Image-guided lymph node fine-needle aspiration: the Johns Hopkins Hospital experience.
Although the diagnostic utility of lymph node fine-needle aspiration (FNA) is well established in the evaluation of metastatic malignancy, its value in the diagnosis of lymphoma is more controversial; yet, there is a growing trend among practitioners towards less-invasive procedures such as FNA and core needle biopsy (CNB). The guidelines recently published by the American Society for Clinical Pathology/College of American Pathology (CAP) regarding the workup of lymphoma include recommendations on the value and limitations of FNA.We reviewed 1237 image-guided lymph node aspirates from 695 procedures (410 nodes from 360 ultrasound [US]-guided cases, 799 from 309 endobronchial ultrasound [EBUS], 25 from 23 endoscopic ultrasound [EUS], and 3 from 3 computed tomography [CT]).The majority (40 of 46, 87%) of lymph nodes suspected of lymphomatous involvement were aspirated under ultrasound. Core needle biopsy [CNB] was obtained for 41 (89%) lymph nodes, including all 40 US specimens. Flow cytometry (FC) was performed on 37 (80%) aspirates; aspirates without FC were from patients who had a history of Hodgkin lymphoma, or showed granulomata or non-hematologic malignancy onsite. Thirty-one (67%) lymph nodes were sent for review by hematopathology. Forty-two (91%) lymph node FNA/CNB yielded actionable diagnoses. Seventeen of 241(7%) cases aspirated for other indications (14 US, 3 EBUS) were involved by a lymphoproliferative process. All were reviewed by hematopathology. All 14 US cases had FC and CNB.Our institutional approach towards lymph node cytopathology for lymphoma workup appears to be in accordance with the new CAP guidelines, and demonstrates a potential triage and workflow model for lymph node FNA specimens that allows for accurate diagnosis in cases where lymphoma is a consideration.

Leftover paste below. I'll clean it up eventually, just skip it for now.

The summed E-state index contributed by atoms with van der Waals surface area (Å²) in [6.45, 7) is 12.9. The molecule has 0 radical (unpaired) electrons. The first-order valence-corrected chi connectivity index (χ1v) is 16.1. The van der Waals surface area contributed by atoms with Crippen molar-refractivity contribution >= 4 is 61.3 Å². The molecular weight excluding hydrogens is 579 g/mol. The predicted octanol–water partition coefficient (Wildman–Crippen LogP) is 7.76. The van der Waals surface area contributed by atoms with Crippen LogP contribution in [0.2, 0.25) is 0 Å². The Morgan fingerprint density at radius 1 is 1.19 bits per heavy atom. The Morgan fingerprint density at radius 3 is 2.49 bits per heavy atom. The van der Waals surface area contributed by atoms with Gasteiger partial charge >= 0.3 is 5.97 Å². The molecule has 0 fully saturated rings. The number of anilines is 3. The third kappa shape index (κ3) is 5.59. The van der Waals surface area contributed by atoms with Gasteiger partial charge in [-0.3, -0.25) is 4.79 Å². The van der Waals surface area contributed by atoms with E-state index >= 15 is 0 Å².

Authors: Susan Shyu, Ankit Rajgariah, Carla Saoud, Nicholas Rogers, Syed Z Ali